It’s political season, y’all
With the political debate still on our minds and the election looming, it seems like an appropriate time for a new study about politics. Not politics as such, but rather how housing preferences differ among homeowners based on their political beliefs.
What the study examined
Historically, there are states whose residents predominantly vote for the Democratic Party or the Republican Party. NAR used results from the past six presidential elections to determine Blue (Democratic) and Red (Republican) statuses.
The study also examined if homeowners in those states had more in common than just their political preferences. For example, do homeowners in Red states own their homes longer than those in Blue?
To answer this question, you can see a visual representation of each state on the map below. By clicking on a state, you’ll be able to see all the relevant information for the year selected. You can see demographic data from 2005 to 2015:
The NAR investigated seven additional areas: median home value, household income and size, how many years they’ve owned their home, the year the home was built, number of rooms, and how the home was heated. Homeowners in the Blue states saw the biggest difference in median income.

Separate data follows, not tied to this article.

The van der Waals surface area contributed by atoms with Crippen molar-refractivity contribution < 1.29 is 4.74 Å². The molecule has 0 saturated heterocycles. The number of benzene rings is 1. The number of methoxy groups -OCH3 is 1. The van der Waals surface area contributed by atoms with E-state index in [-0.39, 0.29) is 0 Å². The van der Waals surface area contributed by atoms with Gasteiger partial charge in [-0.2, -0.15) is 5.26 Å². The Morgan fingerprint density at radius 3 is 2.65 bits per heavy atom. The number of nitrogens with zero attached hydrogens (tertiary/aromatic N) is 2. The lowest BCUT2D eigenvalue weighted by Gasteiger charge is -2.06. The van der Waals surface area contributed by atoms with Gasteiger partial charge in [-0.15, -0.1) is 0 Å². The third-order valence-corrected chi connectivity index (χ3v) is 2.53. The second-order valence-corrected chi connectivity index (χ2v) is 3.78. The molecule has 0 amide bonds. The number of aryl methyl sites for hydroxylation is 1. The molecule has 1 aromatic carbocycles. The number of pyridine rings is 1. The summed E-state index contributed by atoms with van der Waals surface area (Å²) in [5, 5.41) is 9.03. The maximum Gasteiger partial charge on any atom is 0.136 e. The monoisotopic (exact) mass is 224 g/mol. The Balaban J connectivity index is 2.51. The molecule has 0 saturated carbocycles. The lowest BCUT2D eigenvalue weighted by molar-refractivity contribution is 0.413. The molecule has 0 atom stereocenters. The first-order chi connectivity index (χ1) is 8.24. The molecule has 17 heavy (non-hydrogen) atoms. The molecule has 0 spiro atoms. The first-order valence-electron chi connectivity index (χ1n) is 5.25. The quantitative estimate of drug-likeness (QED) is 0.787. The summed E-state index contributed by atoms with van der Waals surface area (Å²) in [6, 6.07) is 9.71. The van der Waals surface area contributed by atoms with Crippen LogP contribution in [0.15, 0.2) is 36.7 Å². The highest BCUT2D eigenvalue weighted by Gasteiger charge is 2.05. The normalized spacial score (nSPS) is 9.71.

Of course, this could be due to the fact that the majority of these Blue states are coastal states with a higher cost of living. The highest value for the Blue states was $566,900 (Hawaii), whereas the lowest was $137,500 (Michigan). This leaves quite a gap in median home value.
The Red states saw a much different median home value. The highest value of a home in the Red states was $259,600 (Alaska), whereas the lowest was $112,700 (Mississippi). While there is still quite a bit of difference here, it’s not as large a deficit as it was in the Blue states. Also, Red states had a significantly lower median income: $68,253 versus the Blue states’ $80,718.
However, the median homeownership rate (for non-millennials) remained fairly close: 67.4 percent in Red states and 65.3 percent in Blue states.
While this doesn’t seem to be too large of a gap, the homeownership figures for millennials is another story entirely. When you hover on a state, it tells you the homeownership rate, and also the homeownership rate for millennials. Surprisingly millennial homeownership is high in many states, especially Red states.
[clickToTweet tweet=”Homeownership for millennials in Red states is over 40% – in many states it’s closer to 50%.” quote=”Except for Texas and Alaska, homeownership for millennials in Red states is over 40 percent, and in many cases it’s closer to 50 percent.”]
This is pretty interesting given in the Blue states millennial homeownership ranges from a little over 21 percent in Hawaii to 51 percent in Minnesota.
What this data tells us is that while political differences may fervently divide us, we are all facing the same struggles, especially when it comes to housing. We all face the same challenge of finding an affordable home and keeping it in our possession to enjoy.